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Hernandez-Nolt v. Washington County

Court of Appeals of Oregon

February 8, 2017

Veronica HERNANDEZ-NOLT, Plaintiff-Appellant,
v.
WASHINGTON COUNTY, Defendant-Respondent.

          Argued and Submitted May 10, 2016, Southridge High School, Beaverton.

         Washington County Circuit Court C108326CV; Gayle Ann Nachtigal, Senior Judge.

          Javier Spyker argued the cause for appellant. On the briefs was Manuel C. Hernandez and Hernandez and Associates, LLC.

          Christopher A. Gilmore argued the cause and fled the brief for respondent.

          Before Sercombe, Presiding Judge, and Tookey, Judge, and DeHoog, Judge. [*]

         Case Summary:

         In this wrongful discharge case, the trial court granted a directed verdict to plaintiff's former employer, Washington County, and plaintiff appeals.

         Held:

         The trial court did not err in directing a verdict for the county. Plaintiff failed to present evidence that the county intentionally created or maintained objectively intolerable work conditions that caused plaintiff to resign from the county at that time.

         Affirmed.

          TOOKEY, J.

         In this wrongful discharge case, plaintiff appeals the trial court's judgment in favor of plaintiff's former employer, defendant Washington County.[1] Plaintiff asserts that the trial court erred when it granted a directed verdict to the county based on its conclusion that plaintiff was not fulfilling an important public duty, which is a required element of a wrongful discharge claim, when she truthfully complied with a federal auditor's request for information about a federal program managed by the county. The county defends the trial court's conclusion, and also proffers an alternative reason for affirming, arguing that we should affirm the court's grant of a directed verdict on the basis that plaintiff failed to present evidence that she was constructively discharged by the county because of her compliance with the federal auditor's requests. We conclude that we should affirm based on the alternative reason advanced by defendant, and do not reach plaintiff's arguments about a public duty.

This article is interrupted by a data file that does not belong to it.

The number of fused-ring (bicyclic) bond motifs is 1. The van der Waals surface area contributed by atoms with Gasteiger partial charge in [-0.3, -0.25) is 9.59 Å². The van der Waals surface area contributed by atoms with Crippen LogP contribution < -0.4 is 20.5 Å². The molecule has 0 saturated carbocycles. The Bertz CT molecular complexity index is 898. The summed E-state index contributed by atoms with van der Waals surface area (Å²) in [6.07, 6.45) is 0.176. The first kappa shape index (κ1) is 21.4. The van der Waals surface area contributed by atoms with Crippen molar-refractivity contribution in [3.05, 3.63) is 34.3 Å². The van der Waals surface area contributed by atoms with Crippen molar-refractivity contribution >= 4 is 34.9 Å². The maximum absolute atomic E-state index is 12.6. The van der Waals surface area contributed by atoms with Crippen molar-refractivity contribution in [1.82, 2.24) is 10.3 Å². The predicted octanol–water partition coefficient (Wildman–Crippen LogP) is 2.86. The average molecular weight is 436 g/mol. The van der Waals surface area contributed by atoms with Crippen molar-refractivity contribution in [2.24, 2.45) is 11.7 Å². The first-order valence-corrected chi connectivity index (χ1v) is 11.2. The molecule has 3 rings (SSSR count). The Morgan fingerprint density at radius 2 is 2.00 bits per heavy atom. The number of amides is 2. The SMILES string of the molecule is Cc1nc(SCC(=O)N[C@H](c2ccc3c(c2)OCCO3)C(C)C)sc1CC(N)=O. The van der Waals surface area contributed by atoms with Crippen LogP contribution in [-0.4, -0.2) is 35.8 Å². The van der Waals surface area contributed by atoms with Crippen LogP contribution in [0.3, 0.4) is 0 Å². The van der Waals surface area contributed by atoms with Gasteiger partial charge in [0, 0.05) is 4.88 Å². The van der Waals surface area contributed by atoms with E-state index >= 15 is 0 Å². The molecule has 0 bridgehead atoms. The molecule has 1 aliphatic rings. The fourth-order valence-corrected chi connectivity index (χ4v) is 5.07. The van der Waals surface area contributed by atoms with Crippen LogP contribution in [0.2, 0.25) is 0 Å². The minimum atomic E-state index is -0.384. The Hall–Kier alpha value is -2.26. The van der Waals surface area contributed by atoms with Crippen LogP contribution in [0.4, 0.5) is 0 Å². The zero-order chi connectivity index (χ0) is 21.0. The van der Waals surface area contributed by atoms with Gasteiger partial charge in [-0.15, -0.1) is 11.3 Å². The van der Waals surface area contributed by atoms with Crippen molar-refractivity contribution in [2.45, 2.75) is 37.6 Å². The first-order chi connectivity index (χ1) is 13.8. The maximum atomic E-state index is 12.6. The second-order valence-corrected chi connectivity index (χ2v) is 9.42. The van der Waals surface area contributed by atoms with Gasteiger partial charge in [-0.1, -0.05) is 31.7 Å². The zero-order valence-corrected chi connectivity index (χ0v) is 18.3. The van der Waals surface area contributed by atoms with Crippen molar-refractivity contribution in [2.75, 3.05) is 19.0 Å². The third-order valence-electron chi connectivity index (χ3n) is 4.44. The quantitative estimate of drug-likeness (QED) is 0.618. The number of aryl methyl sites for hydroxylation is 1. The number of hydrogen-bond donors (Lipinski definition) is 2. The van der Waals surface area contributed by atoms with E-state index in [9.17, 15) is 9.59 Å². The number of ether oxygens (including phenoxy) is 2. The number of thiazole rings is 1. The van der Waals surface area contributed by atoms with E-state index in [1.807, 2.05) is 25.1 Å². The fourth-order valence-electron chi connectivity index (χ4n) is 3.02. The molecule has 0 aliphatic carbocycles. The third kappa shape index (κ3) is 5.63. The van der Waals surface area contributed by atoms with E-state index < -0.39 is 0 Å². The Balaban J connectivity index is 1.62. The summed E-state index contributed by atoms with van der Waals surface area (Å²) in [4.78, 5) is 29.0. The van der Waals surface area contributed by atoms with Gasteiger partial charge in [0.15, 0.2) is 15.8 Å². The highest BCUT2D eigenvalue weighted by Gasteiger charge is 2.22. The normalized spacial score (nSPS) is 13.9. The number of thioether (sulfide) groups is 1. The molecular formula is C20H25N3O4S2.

Because this case is on appeal from a grant of directed verdict to the county, we view the evidence in the light most favorable to the nonmoving party-in this case, plaintiff-and give that party the benefit of every reasonable inference that may be drawn from the evidence. Fang v. Li. 203 Or.App. 481, 484, 125 P.3d 832 (2005). In taking that review, we do not weigh conflicting evidence or evaluate credibility. Id. at 185. A directed verdict is appropriate only if the defendant was entitled to judgment as a matter of law. Id. With that standard in mind, we recite the relevant facts as follows.

         In December 1999, the county hired plaintiff as an occupancy specialist and Family Self-Sufficiency (FSS) coordinator for its Department of Housing Services (HS). Prior to that time, plaintiff had worked in other departments at the county for several years. Plaintiff's direct supervisor was Adell Potter, and the assistant director of HS was Henry Alvarez. Plaintiff was the only FSS coordinator at HS, but she spent only about 10 percent of her time on FSS matters, working on issues as they came up. Plaintiff ...


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